High blood pressure is a large and growing problem in the US. A new study that followed 1.5 million teens through to adulthood investigates the role of early psychological parameters on the likelihood of developing hypertension.
The Centers for Disease Control and Prevention (CDC) estimate that 1 in 3 American adults have high blood pressure, equating to around 70 million people.
Worryingly, hypertension accounts for around 1 in 7 deaths in the US. By the year 2025, some estimate that, globally, 1.5 billion people might be affected by high blood pressure and the illnesses it brings.
Predominantly, this rise is due to an increasingly sedentary lifestyle, obesity and an unhealthy diet. However, a progressive wealth of evidence demonstrates the role of psychosocial factors in hypertension. These factors include childhood trauma, a person’s propensity for impatience and hostility, financial stresses, depression and anxiety.
A recent study published in the journal Heart takes an innovative approach to studying these psychological aspects and their future impact on blood pressure.
Author Dr. Casey Crump and his team at the Icahn School of Medicine at Mount Sinai in New York have conducted the first examination of resilience to stress in early adulthood and its ramifications on blood pressure later in life.
To investigate these parameters, the team poured over the Swedish national disease registry, tracking the health outcomes of over 1.5 million men conscripted into the army between 1969-1997.
As part of the medical inspection, the new recruits were examined psychologically. The men’s ability to handle stress was assessed by a 20-30-minute interview. Each recruit was scored from 1-9, with 9 indicating a particularly high resilience.
This medical screening was compulsory for all 18-year-olds in the country, covering around 97% of the entire male population. The researchers followed the men through to an average age of 47, collating incidence of hypertension later in life.
In total, 6% of the men were subsequently diagnosed with hypertension. Dr. Crump split the Swedish men into five equal quintiles, according to their early scores on the stress handling scale. The results were clear cut:
“Low stress resilience was associated with subsequent increased risk of hypertension.
Men in the lowest quintile of stress resilience had more than a 40% increased risk of developing hypertension relative to those in the highest quintile.”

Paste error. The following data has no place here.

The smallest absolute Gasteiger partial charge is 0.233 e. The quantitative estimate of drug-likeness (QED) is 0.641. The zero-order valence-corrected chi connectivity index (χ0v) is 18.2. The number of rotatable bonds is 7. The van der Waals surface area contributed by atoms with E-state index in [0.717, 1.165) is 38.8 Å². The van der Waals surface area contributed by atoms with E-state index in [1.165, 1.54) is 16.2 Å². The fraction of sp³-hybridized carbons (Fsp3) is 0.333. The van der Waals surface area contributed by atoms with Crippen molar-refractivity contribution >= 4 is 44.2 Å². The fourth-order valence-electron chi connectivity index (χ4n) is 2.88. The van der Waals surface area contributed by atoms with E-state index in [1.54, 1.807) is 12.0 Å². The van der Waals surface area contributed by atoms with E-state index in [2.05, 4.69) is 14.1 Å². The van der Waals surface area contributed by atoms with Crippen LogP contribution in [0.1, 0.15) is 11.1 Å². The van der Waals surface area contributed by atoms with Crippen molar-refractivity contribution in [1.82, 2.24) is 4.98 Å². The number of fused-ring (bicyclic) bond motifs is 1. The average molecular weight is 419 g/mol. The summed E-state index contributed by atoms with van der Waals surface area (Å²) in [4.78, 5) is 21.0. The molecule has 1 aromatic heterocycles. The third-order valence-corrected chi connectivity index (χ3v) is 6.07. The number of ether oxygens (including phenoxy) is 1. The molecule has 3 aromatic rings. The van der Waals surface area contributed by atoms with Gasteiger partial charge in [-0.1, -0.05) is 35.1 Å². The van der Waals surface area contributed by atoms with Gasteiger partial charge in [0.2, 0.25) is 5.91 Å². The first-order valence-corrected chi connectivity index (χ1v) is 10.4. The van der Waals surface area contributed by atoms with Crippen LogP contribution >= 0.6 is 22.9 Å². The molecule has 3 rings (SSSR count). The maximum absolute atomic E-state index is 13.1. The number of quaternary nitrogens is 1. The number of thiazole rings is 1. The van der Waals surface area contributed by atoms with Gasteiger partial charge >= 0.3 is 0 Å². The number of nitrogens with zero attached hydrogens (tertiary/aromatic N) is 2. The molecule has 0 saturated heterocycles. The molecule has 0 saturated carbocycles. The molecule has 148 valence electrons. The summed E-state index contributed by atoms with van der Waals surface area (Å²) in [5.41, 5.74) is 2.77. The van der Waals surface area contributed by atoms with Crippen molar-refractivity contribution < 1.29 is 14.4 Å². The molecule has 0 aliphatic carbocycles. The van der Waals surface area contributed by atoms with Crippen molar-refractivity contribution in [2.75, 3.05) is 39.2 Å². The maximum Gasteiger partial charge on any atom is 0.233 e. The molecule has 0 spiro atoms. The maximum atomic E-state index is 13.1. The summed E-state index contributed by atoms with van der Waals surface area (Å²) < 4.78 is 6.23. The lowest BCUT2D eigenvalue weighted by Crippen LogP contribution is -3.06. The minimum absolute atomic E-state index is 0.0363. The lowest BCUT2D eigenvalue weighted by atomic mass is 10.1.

The team also found a clear and significant linear trend in the risk of hypertension across the full range of stress resilience. In other words, the way someone deals with stress as a young adult very neatly predicts the chances of hypertension in later life.
Perhaps unsurprisingly, when other risk factors for high blood pressure were investigated, a high BMI and type 2 diabetes played a heavy role. Each gave a 2.5-fold increased risk of developing high blood pressure.
Conversely, two factors were found to significantly reduce the risk of hypertension in later life; these were a higher education level and a higher neighborhood socioeconomic status.
Although the present study cannot prove cause and effect at this stage, its usage of such a large data set gives us an intriguing insight. It is by no means the first study to find links between psychology and blood pressure, but definitively proving causation is troublesome.
In future, as more weight is added to the body of evidence, learning better coping mechanisms for stress from an early age might significantly impact the nation’s health in later years.
Dr. Crump says:
“These findings suggest that low stress resilience may play an important long-term role in etiological pathways for hypertension. If confirmed, this knowledge may help inform preventive interventions by better addressing psychosocial risk factors and stress management.”
As ever, though, maintaining a healthy weight is more likely to positively impact personal blood pressure risk. Medical News Today recently covered research showing that teen obesity is strongly linked with high blood pressure.